As computer systems administrators worked to clean up the damage done by the fast-spreading “Sasser” internet worm in early May, security experts noted that the attack could have been minimized had more people downloaded a software patch made available by Microsoft Corp. just three weeks before.
Launched on April 30, Sasser took advantage of a known flaw with the Windows operating system, snarling as many as 1 million computers worldwide as of May 4 and causing internet traffic to slow. Though Microsoft had announced the flaw with its so-called Local Security Authority Subsystem Service April 13, many computer owners had yet to apply the fix that the company had released.
Unlike most outbreaks, the Sasser worm does not require users to activate it by clicking on an eMail attachment. Sasser is known as a network worm because it can scan the internet for computers with the security flaw and send a copy of itself there automatically.
The worm caused some computers to continually crash and reboot, apparently the result of bad programming by the virus writer rather than intent, security experts said. Sasser does not cause any permanent damage to files or machines, they added.
David Perry, director of public education with security vendor Trend Micro, said Sasser continues a trend in which virus writers take advantage of announced flaws more and more rapidly.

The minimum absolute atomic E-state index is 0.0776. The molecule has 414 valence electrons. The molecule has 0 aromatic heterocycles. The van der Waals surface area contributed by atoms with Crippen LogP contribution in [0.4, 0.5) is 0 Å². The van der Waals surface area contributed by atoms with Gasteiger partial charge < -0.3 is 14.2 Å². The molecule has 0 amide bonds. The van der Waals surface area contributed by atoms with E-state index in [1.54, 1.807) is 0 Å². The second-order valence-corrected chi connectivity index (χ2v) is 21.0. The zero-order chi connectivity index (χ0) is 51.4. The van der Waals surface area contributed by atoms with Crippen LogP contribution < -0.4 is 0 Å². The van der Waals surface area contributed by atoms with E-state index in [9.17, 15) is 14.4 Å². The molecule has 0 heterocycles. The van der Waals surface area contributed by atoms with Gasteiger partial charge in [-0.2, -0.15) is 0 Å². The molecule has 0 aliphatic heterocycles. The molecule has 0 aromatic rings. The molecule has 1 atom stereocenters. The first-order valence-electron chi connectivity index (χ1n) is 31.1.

In the past, he said, it would take months or even years to widely exploit a vulnerability—not the weeks it took writers of Sasser. The trend underscores the need for school network administrators and individual computer users to apply patches as soon as they are announced.
Schools and universities were among those who felt the effects of the worm, IDG News Service reported May 4.
Approximately 200 machines on Boston College’s campus network were infected with Sasser, most of them laptop and desktop computers owned by students, according to David Escalante, director of computer policy and security for the college. Other schools also reportedly faced large-scale outbreaks, including more than 1,000 machines at Boston University.
Microsoft recommended that owners of Windows 2000, NT, and XP computers install software patches by visiting the company’s Windows Update web site (see link below). Firewall and anti-virus programs that have the latest updates also can help contain or prevent infection. Sasser does not affect older versions of Windows.
The web sites of anti-virus vendors have instructions for removing the worm from machines already infected.
See these related links:
Microsoft Windows Update
Sasser information from Microsoft
Sasser information from Trend Micro